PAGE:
"A portrait is a picture in which there is just a tiny little something not quite right about the mouth." -- John Singer Sargent

Monday, September 9, 2019

Elizabeth I

Elizabete Regina

This c. 1558 portrait of Elizabeth I (1533-1603) by an unknown artist hangs in the National Portrait Gallery in Washington DC.
Eager to undermine the power of Spain, which was fed by holdings in North and South America, Queen Elizabeth I encouraged exploration of the New World. During her reign, Sir Francis Drake sailed to present-day South America and California. In the mid-1580s Sir Walter Raleigh attempted to establish a British colony on Roanoake Island, which he named Virginia in honor of the “Virgin Queen,” who never married.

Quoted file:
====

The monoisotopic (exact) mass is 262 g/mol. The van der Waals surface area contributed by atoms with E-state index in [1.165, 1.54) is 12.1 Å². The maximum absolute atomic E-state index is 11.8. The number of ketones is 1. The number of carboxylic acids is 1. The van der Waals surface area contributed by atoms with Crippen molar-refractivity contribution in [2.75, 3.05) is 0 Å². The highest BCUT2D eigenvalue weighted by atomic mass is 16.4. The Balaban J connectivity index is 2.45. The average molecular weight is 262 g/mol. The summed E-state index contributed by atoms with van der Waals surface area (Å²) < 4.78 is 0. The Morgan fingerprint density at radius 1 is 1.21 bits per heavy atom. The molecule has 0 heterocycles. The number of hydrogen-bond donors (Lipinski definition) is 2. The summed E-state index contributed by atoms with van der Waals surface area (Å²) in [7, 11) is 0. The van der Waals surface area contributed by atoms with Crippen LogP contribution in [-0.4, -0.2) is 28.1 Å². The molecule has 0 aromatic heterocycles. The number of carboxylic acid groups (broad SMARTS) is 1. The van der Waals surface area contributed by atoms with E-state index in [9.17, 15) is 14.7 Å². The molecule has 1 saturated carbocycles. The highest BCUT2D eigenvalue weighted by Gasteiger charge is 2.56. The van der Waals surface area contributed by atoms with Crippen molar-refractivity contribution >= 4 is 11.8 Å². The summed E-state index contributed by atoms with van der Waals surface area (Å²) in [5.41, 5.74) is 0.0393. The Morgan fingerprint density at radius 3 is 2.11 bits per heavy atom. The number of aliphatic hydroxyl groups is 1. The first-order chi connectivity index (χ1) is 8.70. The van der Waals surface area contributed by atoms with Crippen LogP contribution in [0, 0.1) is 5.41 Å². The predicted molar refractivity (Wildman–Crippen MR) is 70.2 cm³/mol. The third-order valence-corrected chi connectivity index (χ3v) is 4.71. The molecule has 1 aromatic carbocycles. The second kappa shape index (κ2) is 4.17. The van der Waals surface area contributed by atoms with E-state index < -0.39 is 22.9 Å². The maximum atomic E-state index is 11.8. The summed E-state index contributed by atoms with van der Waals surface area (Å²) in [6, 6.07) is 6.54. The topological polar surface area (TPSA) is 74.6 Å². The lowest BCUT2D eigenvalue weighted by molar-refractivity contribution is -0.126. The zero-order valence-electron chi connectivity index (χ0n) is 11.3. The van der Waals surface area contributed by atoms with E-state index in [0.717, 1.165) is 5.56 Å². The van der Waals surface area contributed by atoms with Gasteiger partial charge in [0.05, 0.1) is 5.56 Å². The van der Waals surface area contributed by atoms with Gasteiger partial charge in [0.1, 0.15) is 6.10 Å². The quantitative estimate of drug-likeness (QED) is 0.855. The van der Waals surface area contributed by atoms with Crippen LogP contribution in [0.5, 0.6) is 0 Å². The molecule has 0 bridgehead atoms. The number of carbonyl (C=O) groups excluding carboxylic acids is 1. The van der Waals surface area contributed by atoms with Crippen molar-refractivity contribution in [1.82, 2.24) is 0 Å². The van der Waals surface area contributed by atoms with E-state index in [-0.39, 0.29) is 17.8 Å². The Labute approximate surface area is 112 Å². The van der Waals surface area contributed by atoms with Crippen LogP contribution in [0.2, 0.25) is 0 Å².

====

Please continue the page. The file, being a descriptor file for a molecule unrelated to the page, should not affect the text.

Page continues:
Keenly aware of the political power of portraiture, Elizabeth I carefully monitored the production and dissemination of her likeness. In this early portrait, made shortly after her accession to the throne, she boldly declares her new status. The words “Elizabeth Regina” are amplified by the prominent inclusion of the jewel around her neck. Known as “The Mirror of France,” the square-cut stone had belonged to her father, King Henry VIII, the source of her royal authority. -- National Portrait Gallery
The Mirror of France

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